CHARLESTON, W.Va. -- Slightly more West Virginians fell below the poverty line last year than the year before, according to a report released Thursday from the U.S. Census Bureau.
The state's poverty rate was 18.6 percent in 2011, up from 18.1 percent the year before, according to the Census Bureau's 2011 American Community Survey.
West Virginia is the second-poorest state in the nation, according to an assessment of the census data by 24 /7 Wall Street. The state's median household income in 2011 was $38,482 -- lower than every state except Mississippi's $36,919.
West Virginia ranked 10th highest for poverty in the nation, according to an analysis of the report by the West Virginia Center on Budget and Policy, a left-leaning economic think tank. The center released a statement outlining highlights of the report.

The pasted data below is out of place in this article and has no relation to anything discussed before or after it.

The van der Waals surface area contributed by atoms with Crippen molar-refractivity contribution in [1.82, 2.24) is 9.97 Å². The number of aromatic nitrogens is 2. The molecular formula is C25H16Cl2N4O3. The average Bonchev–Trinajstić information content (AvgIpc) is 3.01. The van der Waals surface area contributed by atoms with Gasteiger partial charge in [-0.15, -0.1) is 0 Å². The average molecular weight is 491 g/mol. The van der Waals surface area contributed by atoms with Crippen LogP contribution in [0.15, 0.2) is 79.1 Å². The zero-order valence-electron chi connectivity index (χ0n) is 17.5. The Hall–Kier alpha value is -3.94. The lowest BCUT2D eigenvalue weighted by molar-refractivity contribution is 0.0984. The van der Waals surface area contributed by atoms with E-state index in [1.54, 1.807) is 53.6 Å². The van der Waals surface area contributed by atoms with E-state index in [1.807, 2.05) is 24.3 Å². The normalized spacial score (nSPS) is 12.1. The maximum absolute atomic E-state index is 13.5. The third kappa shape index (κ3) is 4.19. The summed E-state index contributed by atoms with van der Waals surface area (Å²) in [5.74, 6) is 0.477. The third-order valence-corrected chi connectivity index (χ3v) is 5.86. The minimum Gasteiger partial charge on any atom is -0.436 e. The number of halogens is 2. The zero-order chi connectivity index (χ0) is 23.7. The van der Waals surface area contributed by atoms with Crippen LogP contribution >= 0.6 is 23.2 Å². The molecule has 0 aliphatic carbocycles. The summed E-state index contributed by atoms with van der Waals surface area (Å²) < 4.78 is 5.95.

West Virginia's child poverty rate was 25.8 percent last year, compared to 25.5 percent the year before. The state ranked 12th highest in the nation for child poverty.
The poverty level for black West Virginians was 34.8 percent, up from 29.1 percent in 2010 and 16.2 percent higher than the overall state average.
The poverty rate for state residents over age 65 was 9.4 percent last year, down from 9.9 percent in 2010.
The poverty rate among state residents who have a bachelor's degree or higher was 4.1 percent. For those who only have a high school diploma, the poverty rate was 15.4 percent.
The report showed that 14.9 percent of West Virginians ages 18-64 -- 272,287 residents -- did not have health insurance last year. That number was up 0.3 percent from 2010.
Ted Boettner, executive director of the West Virginia Center for Budget and Policy, said the state should expand Medicaid under the Affordable Care Act to combat poverty in the state.
"The expansion of Medicaid to over 120,000 West Virginians will be the biggest step that we've taken to help struggling families in West Virginia in the last 40 to 50 years," Boettner said. "It's huge."